Jazz, film, and improvised culture.
UCLA Celebration of Iranian Cinema ’16: Wednesday, May 9
love wrestling in Iran, but nothing is more competitive than the contest
launched by a would be philanthropist to determine who has the most wretched
existence. To the “lucky winner” goes the potentially soul-saving prize of thirty
million tomans (roughly ten grand). However, the emotionally damaged benefactor
is caught flat-footed by the overwhelming volume of applicants and the extreme
depths of their despair. At least misery will have its company in Vahid
Jalilvand’s Wednesday, May 9 (trailer here), which screens
during the 2016 UCLA Celebration of Iranian Cinema.
Jalal put his ad in the paper announcing the open call for prospective
recipients, he never expected the kind of bedlam that resulted. Upset by the
commotion and clearly uneasy with the potential civic-religious implications of
his charity, the Tehran coppers briefly haul Jalal off for some quality time at
the station. None of that matters to Leila. She was once engaged to the older
Jalal (obviously through an arrangement), but eventually married her now
enfeebled husband, who desperately needs an operation she cannot pay for.
second contestant is Setareh, an orphaned young woman who lives with her snobby
aunt and abusive cousin Esmaeel. She secretly married Morteza, the hard working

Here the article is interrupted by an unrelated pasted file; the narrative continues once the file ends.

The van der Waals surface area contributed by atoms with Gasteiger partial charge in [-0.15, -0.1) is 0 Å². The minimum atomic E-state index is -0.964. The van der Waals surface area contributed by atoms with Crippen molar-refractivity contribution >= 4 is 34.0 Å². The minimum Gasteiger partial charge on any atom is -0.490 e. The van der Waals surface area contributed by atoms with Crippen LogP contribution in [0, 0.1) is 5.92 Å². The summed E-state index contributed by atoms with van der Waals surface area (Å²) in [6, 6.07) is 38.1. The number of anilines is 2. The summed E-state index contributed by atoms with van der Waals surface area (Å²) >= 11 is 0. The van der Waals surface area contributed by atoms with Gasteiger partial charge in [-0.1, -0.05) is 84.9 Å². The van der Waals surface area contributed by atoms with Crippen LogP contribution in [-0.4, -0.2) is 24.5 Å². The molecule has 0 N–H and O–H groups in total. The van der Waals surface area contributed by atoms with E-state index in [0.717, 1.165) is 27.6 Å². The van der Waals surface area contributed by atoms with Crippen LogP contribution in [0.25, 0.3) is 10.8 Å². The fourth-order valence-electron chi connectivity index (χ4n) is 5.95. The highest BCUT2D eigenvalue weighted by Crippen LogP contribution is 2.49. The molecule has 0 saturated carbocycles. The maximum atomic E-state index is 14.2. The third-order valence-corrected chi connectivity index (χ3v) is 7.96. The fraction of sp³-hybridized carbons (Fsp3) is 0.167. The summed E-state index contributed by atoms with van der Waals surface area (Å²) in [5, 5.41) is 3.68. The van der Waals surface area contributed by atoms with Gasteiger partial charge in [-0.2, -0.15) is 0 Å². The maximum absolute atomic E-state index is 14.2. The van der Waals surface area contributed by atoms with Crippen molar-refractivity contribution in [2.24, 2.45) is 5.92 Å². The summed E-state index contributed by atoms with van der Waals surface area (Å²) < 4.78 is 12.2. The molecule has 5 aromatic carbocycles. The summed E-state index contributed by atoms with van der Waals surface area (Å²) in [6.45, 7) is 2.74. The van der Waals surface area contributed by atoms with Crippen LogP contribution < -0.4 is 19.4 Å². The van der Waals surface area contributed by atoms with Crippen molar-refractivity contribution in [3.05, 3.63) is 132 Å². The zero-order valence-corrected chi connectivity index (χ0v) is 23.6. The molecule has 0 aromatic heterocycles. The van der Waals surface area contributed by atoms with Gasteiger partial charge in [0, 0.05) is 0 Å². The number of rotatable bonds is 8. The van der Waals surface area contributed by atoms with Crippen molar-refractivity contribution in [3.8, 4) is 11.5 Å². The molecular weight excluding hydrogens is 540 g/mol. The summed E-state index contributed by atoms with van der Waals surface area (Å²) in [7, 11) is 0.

building superintendent her aunt rebuffed on several occasions, but her
deception has been discovered. Ironically, when Esmaeel and a friend jump
Morteza on the streets, the cousin is the one who gets hurt, resulting in
prison time and a blood money judgement against Morteza.
ever said life was fair in Iran. Institutionalized misogyny does not help much
either. As seen in prior films, the Iranian legal system again seems perversely
engineered to render the most unjust verdicts, which in some respects it was. Unlike
Farhadi’s A Separation, misery cuts
across the strata of social class. Everyone is miserable, but some are more
miserable than others, which begs the question that seems to be quietly hinted
at within the margins of the film: if Iran is so faithful, why has it been so
Leila and Setareh, established screen star Niki Karimi and debuting co-star
Sahar Ahmadpour are a devastating tag-team combo, conveying a wide array of
pain and humiliation. To some extent, they can clearly relate to everything
that befalls their characters, which is terribly depressing to contemplate (but
yields dividends on-screen). Likewise, Amir Aghaei is acutely sad and soulful
as Jalal. With time, we come to understand why he does what he does, even
though he invariably makes matters worse.
Nobody does blisteringly honest and revealing
domestic dramas like auteurist Iranian filmmakers. Although Jalilvand is a
television director making his feature debut, he shows a sensitive (yet
intermittently sadistic) touch. Highly recommended for patrons of Iranian
cinema, Wednesday, May 9 screens this
coming Monday (5/16) at the Billy Wilder Theater, as part of UCLA’s annual
Iranian film showcase.
Labels: Iranian Cinema, UCLA Celebration of Iranian Cinema '16